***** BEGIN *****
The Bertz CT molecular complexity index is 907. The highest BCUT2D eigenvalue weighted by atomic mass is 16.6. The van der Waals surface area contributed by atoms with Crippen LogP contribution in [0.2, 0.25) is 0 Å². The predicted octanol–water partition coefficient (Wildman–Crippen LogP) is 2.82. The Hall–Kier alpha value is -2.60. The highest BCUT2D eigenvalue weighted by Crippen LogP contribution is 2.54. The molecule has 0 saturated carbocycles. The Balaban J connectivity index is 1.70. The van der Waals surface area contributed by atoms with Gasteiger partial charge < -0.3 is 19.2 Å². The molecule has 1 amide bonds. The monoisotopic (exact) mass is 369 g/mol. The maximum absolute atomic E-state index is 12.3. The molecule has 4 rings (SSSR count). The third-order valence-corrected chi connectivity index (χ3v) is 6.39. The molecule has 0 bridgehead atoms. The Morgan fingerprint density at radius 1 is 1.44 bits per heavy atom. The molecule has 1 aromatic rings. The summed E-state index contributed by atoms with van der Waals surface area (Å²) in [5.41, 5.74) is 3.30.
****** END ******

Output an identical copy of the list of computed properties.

The Bertz CT molecular complexity index is 907. The highest BCUT2D eigenvalue weighted by atomic mass is 16.6. The van der Waals surface area contributed by atoms with Crippen LogP contribution in [0.2, 0.25) is 0 Å². The predicted octanol–water partition coefficient (Wildman–Crippen LogP) is 2.82. The Hall–Kier alpha value is -2.60. The highest BCUT2D eigenvalue weighted by Crippen LogP contribution is 2.54. The molecule has 0 saturated carbocycles. The Balaban J connectivity index is 1.70. The van der Waals surface area contributed by atoms with Gasteiger partial charge < -0.3 is 19.2 Å². The molecule has 1 amide bonds. The monoisotopic (exact) mass is 369 g/mol. The maximum absolute atomic E-state index is 12.3. The molecule has 4 rings (SSSR count). The third-order valence-corrected chi connectivity index (χ3v) is 6.39. The molecule has 0 bridgehead atoms. The Morgan fingerprint density at radius 1 is 1.44 bits per heavy atom. The molecule has 1 aromatic rings. The summed E-state index contributed by atoms with van der Waals surface area (Å²) in [5.41, 5.74) is 3.30.